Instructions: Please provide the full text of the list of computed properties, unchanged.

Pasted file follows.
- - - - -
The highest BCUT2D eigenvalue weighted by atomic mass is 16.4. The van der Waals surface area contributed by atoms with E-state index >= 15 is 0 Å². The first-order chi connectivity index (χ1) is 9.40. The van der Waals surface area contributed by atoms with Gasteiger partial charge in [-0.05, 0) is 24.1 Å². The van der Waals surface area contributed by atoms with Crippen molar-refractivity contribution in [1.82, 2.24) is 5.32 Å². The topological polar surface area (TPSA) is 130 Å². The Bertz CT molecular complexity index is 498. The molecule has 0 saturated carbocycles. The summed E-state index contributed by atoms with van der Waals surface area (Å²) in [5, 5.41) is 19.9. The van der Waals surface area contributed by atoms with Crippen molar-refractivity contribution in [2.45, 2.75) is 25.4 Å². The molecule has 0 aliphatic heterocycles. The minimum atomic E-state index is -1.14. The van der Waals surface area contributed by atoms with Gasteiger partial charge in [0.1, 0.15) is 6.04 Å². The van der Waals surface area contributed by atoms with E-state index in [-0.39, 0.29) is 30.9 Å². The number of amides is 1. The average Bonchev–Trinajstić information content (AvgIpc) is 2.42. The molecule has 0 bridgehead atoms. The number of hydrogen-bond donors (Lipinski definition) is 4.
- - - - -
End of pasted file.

The highest BCUT2D eigenvalue weighted by atomic mass is 16.4. The van der Waals surface area contributed by atoms with E-state index >= 15 is 0 Å². The first-order chi connectivity index (χ1) is 9.40. The van der Waals surface area contributed by atoms with Gasteiger partial charge in [-0.05, 0) is 24.1 Å². The van der Waals surface area contributed by atoms with Crippen molar-refractivity contribution in [1.82, 2.24) is 5.32 Å². The topological polar surface area (TPSA) is 130 Å². The Bertz CT molecular complexity index is 498. The molecule has 0 saturated carbocycles. The summed E-state index contributed by atoms with van der Waals surface area (Å²) in [5, 5.41) is 19.9. The van der Waals surface area contributed by atoms with Crippen molar-refractivity contribution in [2.45, 2.75) is 25.4 Å². The molecule has 0 aliphatic heterocycles. The minimum atomic E-state index is -1.14. The van der Waals surface area contributed by atoms with Gasteiger partial charge in [0.1, 0.15) is 6.04 Å². The van der Waals surface area contributed by atoms with E-state index in [-0.39, 0.29) is 30.9 Å². The number of amides is 1. The average Bonchev–Trinajstić information content (AvgIpc) is 2.42. The molecule has 0 bridgehead atoms. The number of hydrogen-bond donors (Lipinski definition) is 4.